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1959 Escuminac Hurricane
Category 1 hurricane (SSHS)
Formed June 18, 1959 (1959-06-18)
Dissipated June 20, 1959 (1959-06-21)
80 mph (130 km/h) (1-minute sustained)
Lowest pressure 974 mbar (hPa; 28.76 inHg)
Fatalities 35 direct
Damage $1.7 million (1959 USD)
$13 million (2009 USD)
Florida, Atlantic Canada
Part of the
1959 Atlantic hurricane season

The Escuminac Hurricane (or Escuminac Disaster) is the name given for a rare June hurricane which struck Canada's Gulf of St. Lawrence on the night of June 19 during the 1959 Atlantic hurricane season, sinking 22 fishing boats from the port of Escuminac, New Brunswick and drowning 35.


Meteorological history

Storm path

A tropical depression originated in the Gulf of Mexico on June 18. It moved quickly over Florida and reached tropical storm, then hurricane strength on the 19th. The storm became extratropical as it sped northwards, reaching its peak at 80 mph winds after becoming extratropical. Instead of curving out to sea, the storm looped westward into the Gulf of St. Lawrence on the night of the 19th. Here it stalled for about 12 hours before reversing its course and heading back out to sea on the 21st.

The storm was not named, although modern analysis indicates it briefly reached hurricane strength before becoming extratropical.


Escuminac Disaster Memorial at Escuminac, Miramichi Bay, New Brunswick

The cyclone struck at peak strength late in the evening of June 19. The commercial salmon fishing fleet had sailed from Escuminac, New Brunswick to set their nets at the mouth of Miramichi Bay and drift with them until morning.

The skies turned ominous shortly after supper that evening, and the storm hit with such ferocity that the shallow waters of the western Gulf of St. Lawrence were reportedly running between 50–60 feet in height. Unfortunately, the updated storm warnings had not been passed on from meteorologists to the fishing fleet because the boats had no radios.

Of the 54 boats which sailed from Escuminac, 22 were lost. Fishermen who survived the storm described the sheer terror of the experience to rescuers, Royal Canadian Air Force (from RCAF Station Chatham and RCAF Station Summerside) and Royal Canadian Mounted Police, who mounted a search effort over the ensuing days. Relatives of the missing maintained a vigil on the shores of the Gulf as the news story of the search for survivors gripped Canadians across the country throughout the remaining days of June 1959. While Hurricane Hazel killed 81 Canadians in 1954, no hurricane since then has caused as many fatalities in Canada.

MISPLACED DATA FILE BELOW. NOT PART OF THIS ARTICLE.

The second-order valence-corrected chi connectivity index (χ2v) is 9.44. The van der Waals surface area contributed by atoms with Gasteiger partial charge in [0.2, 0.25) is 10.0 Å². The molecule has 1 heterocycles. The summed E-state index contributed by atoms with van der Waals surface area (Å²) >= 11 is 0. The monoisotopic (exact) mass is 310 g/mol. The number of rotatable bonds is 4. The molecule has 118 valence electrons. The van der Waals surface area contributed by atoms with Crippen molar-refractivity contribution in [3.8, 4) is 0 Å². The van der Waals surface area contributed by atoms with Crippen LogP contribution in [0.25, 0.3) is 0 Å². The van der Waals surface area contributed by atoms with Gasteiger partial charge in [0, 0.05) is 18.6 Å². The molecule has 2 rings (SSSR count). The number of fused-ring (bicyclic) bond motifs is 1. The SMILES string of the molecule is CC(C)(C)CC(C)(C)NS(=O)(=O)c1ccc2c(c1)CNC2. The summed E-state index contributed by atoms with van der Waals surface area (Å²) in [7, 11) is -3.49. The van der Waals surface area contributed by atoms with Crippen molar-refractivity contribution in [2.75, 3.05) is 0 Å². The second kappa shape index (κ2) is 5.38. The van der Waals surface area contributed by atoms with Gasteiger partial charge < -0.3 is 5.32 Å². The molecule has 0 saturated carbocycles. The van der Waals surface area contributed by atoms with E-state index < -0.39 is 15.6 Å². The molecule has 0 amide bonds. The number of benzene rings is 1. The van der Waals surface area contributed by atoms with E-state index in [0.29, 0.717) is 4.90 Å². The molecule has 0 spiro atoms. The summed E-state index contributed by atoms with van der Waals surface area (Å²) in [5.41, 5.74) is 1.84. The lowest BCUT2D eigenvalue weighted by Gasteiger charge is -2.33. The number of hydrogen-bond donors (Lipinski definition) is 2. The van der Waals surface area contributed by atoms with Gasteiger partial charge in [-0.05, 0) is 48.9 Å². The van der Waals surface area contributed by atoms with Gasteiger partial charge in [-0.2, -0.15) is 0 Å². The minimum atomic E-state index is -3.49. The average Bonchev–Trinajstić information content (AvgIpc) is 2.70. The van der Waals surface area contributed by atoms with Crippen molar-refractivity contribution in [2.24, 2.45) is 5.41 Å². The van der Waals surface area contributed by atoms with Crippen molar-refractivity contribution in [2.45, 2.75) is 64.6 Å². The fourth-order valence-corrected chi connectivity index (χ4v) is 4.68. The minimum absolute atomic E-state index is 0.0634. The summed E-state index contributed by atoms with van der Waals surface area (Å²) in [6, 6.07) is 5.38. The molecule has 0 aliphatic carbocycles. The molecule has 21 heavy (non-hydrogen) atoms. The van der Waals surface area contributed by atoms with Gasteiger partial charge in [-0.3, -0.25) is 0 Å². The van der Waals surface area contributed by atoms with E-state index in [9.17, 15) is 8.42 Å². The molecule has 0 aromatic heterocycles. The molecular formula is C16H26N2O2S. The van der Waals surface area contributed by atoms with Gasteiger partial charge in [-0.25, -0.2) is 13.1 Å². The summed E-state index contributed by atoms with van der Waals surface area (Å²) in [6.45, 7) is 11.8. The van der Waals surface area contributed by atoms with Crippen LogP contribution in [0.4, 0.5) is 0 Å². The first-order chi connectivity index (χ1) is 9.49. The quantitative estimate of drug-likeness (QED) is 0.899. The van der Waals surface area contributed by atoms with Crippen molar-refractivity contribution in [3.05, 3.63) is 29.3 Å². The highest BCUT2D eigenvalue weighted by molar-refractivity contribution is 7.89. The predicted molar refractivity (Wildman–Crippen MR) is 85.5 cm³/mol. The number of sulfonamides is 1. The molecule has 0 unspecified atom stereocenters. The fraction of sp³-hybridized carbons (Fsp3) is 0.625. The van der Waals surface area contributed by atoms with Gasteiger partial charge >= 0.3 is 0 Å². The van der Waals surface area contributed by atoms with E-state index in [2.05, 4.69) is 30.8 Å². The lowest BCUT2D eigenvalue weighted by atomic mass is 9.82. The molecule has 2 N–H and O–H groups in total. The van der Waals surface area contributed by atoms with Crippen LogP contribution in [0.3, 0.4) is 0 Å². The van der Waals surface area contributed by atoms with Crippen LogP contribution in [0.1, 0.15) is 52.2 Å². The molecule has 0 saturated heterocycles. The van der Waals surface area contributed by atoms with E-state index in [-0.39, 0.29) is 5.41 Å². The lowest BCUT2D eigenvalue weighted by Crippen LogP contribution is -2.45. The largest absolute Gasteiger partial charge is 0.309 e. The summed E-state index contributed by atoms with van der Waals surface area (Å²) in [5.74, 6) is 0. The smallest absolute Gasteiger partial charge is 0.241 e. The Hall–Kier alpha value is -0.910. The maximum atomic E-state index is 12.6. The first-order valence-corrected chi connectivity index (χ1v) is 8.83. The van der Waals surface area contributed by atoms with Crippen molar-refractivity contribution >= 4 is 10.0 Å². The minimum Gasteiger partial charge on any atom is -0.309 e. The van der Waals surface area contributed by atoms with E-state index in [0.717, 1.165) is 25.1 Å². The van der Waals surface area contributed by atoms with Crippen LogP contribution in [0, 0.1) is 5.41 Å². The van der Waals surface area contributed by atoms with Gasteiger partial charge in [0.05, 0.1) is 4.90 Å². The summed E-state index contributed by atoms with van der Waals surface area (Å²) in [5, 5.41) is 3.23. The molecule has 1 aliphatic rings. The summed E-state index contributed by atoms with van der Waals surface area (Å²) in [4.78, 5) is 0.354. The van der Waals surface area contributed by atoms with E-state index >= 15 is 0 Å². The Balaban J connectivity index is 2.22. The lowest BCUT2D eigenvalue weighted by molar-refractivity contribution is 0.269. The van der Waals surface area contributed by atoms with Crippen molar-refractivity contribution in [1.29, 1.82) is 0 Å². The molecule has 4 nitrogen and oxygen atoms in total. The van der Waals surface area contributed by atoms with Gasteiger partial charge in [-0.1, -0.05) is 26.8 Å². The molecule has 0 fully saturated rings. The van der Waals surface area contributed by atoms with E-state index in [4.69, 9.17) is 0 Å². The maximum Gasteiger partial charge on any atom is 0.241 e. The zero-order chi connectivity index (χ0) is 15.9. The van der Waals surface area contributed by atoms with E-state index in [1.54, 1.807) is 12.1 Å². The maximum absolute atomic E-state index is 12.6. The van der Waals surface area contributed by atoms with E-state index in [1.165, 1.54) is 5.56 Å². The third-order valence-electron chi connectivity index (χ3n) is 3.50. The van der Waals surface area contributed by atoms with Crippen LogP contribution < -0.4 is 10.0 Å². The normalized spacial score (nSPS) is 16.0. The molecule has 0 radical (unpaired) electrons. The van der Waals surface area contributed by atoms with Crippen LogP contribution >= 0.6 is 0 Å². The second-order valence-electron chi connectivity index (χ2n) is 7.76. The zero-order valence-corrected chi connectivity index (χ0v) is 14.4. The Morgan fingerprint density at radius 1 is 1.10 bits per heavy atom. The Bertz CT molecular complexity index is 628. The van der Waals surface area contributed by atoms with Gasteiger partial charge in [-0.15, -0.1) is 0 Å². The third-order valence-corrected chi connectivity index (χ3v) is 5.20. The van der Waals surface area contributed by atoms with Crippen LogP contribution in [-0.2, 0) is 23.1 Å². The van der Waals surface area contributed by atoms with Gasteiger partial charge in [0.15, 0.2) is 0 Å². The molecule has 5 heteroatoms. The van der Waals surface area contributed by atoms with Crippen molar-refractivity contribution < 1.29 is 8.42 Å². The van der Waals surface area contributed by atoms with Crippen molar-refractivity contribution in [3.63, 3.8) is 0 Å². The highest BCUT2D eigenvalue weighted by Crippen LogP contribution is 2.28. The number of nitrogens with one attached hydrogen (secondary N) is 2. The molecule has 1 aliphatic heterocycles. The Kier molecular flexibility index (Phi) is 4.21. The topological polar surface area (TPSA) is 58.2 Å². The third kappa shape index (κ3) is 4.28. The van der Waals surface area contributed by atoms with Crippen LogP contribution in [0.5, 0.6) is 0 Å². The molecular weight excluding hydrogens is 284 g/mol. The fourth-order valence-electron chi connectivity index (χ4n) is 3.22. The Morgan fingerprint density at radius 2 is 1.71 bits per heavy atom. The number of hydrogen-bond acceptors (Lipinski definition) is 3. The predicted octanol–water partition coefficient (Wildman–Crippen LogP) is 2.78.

As the hopes of finding survivors dimmed, the small fishing community of Escuminac, New Brunswick (pop. approximately 600) was faced with 19 widows and 76 fatherless children unprovided for. In addition to the loss of life, the loss of property was potentially disastrous to the entire region which saw infrastructure (such as wharves and breakwaters) damaged, vessels destroyed, and fishing gear (such as trawls and lobster traps) lost or damaged beyond repair.

A relief fund was established, and contributions came in from across Canada. Even the town of Springhill, Nova Scotia, itself the victim of mining disasters in 1956 and 1958, sent 2 tons of food aid.

Both Her Majesty Queen Elizabeth II and His Royal Highness Prince Philip, Duke of Edinburgh, who were on a Royal Tour in another part of Canada at the time, expressed their sympathies and are reportedly the source of a large anonymous donation which was made to the relief fund in the days following the event.

Today, the "Escuminac Disaster Monument" sits as a memorial on the shores of Escuminac Harbour, not far from the very wharf that the fleet sailed from. The monument carries the names of the 35 victims and this inscription:

"In honour of the fishermen who lost their lives in the Escuminac disaster, June 20, 1959....Pour honorer la memoire des pecheurs qui ont perdu la vie dans la desastre Escuminac Le 20 juin, 1959."

See also

External links

Tropical cyclones of the 1959 Atlantic hurricane season
Saffir-Simpson Hurricane Scale
TD TS 1 2 3 4 5


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